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on stolen rights.

The context.

i must admit that the intended message here is unclear. if the author intends to remind our community that never in the history of state authority (from feaudalism to more modern and covert authoritarian states) there has never been a case in which the state has simply decided --- in an act of repsonsible governance --- to jeopardize their own hold on privelege by extending the scope of rights enjoyed by the populace, then the message could not be more cogent. every right enjoyed by the citizens of western society was wrestled from the entrenched mechanisms of state by the blood, sweat, tears and direct action of individuals involved in movements which were condemned by the pr mills of the day and opposed through the deployment of the various control structures available to the gatekeepers of aristocratic communities. in this way, our situtation is not altogether different from those of the people that brought us such blockbusters as free assembly, equal protection, due process and the demise of the inquisition.

so the author is right here. there are no stolen rights: as the only true carriers of rights, the people cannot be considered guilty of stealing rights from the pockets of state; as fundamentally only legitimate given the mandate of the people, the state can never an agent in the process of stealing rights from the people --- we would be more accurate in describing these rights readjustments as the "surrender" of the relevant rights on the part of the people. as such, we should be vocal about the range of liberty which we (the people) refuse to surrender to the effectiveness of state and the reliabilty of security. we need to be clear --- at least to ourselves --- about what we consider to be the inviolable core of the rights reserved by the people and vigilant in their preservation (and, whenever a segement of these rights are wrongly appropriated by the doctrine of state, we need to engage in attempts to popularize the inviolability of these rights by acting as though they need not be "granted" to achieve legitimacy).

there are, indeed, no stolen rights --- only those which are demanded by the people (who, by the way, are seen as the very SOURCE of state legitimacy in the rhetoric surrounding the american republic) and those which have been surrendered by the people due to complacency or due to the influence of well-constructed propoganda campaigns designed to increase anxiety about crime (particularly the current poster-boys of domestic terrorism and the emeregence instances of "random" gun violence in the whiter corners of our society (for a change) --- which can only be fully understood in the context of the significant overall decrease in gun violence over the course of the 1990s), fostering a willingness on the part of the team-players still engaged in the hopeless and myopic pursuit of the american dream and, therefore, still willing to harbor the belief that their vote is an effective means of political commentary to support moves by the state which attempt to enlist the surrender of rights, privacy and anonymity in the interest of security, safety and efficiency.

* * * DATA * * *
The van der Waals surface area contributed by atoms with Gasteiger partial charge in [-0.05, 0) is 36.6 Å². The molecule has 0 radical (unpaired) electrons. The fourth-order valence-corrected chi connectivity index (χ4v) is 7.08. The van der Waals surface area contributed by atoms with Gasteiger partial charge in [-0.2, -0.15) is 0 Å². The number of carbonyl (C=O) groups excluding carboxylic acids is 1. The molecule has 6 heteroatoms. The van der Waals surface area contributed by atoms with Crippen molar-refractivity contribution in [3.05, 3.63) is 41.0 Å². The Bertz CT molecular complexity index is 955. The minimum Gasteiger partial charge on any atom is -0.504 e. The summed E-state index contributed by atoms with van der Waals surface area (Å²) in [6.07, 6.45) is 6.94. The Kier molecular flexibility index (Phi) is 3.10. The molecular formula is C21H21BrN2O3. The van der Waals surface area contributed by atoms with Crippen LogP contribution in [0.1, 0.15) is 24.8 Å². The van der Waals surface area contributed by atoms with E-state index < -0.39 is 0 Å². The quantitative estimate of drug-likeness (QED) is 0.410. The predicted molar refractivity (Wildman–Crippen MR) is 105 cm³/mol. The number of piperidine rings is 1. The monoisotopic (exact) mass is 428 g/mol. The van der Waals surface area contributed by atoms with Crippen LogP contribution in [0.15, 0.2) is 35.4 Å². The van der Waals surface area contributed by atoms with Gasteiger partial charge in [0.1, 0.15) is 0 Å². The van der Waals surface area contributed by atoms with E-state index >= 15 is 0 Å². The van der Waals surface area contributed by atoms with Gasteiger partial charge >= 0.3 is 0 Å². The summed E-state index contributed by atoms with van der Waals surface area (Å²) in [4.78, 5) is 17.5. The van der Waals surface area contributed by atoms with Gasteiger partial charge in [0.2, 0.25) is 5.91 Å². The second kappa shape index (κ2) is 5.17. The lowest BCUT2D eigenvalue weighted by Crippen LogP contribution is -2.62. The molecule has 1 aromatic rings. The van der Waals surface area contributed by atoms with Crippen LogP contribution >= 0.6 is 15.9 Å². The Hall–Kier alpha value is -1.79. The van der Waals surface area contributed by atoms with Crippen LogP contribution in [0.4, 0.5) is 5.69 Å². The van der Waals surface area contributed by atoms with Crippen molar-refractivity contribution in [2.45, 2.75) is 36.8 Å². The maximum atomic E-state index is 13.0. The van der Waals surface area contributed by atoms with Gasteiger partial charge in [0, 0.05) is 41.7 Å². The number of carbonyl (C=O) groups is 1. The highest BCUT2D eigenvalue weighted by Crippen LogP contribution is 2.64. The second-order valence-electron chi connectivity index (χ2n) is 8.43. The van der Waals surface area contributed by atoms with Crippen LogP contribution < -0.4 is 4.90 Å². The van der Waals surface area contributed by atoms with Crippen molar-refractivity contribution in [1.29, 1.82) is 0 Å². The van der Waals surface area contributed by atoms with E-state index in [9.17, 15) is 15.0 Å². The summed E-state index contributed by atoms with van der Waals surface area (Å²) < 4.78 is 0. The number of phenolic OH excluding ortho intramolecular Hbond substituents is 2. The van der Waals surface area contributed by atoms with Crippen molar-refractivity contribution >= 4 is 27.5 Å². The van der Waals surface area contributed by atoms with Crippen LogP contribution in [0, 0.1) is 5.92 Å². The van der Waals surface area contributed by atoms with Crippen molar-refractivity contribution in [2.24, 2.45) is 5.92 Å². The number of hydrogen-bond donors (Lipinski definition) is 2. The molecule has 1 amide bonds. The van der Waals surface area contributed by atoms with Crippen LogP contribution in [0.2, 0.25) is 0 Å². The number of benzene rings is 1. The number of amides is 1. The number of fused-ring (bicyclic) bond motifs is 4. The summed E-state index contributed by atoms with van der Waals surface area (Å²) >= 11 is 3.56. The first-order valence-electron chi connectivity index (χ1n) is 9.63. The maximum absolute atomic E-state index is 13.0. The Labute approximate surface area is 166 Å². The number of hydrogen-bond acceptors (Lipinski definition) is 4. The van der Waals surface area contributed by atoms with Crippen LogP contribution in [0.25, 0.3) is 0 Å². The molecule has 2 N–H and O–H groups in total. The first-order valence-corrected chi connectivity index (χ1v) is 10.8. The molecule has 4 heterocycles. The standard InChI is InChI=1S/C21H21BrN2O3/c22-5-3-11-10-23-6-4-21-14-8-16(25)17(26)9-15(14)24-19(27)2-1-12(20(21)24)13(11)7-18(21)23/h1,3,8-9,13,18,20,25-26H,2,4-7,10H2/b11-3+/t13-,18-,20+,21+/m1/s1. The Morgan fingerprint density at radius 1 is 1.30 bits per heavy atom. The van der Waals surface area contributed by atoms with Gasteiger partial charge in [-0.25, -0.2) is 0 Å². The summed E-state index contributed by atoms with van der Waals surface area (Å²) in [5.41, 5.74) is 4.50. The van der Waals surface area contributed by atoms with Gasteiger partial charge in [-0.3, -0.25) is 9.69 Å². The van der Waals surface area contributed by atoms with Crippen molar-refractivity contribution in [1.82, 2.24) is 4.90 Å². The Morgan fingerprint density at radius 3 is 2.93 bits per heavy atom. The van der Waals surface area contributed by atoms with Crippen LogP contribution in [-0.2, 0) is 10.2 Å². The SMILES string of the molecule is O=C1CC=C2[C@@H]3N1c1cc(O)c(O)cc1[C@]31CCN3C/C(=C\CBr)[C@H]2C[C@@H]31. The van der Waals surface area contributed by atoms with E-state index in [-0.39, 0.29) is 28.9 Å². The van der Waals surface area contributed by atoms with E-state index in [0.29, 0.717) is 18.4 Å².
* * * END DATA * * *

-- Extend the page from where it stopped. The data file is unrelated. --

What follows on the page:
no rights can be stolen. all rights can be lost. we are even entitled to claim more if we can only decide how they are to be described and their extent demarcated. demand those rights which you believe you should have --- the constitution says that YOU are the primary authority on this issue. it even says --- in some of the lower traffic portions typically found in the actual main text and in the more globally formulated rhetoric of its tenth ammendment --- that the government only has those powers which we are willing to grant.

admittedly, the archaic document which is currently (not) being used as the basis of our government is not ideal for the accomplishment of the long-term goals of the justice movement, but we can gain some much needed ground by acting as though it is still the relevant covenant in our form of governance. there are a number of reasons why this is likely true, but i will save those for another discussion.

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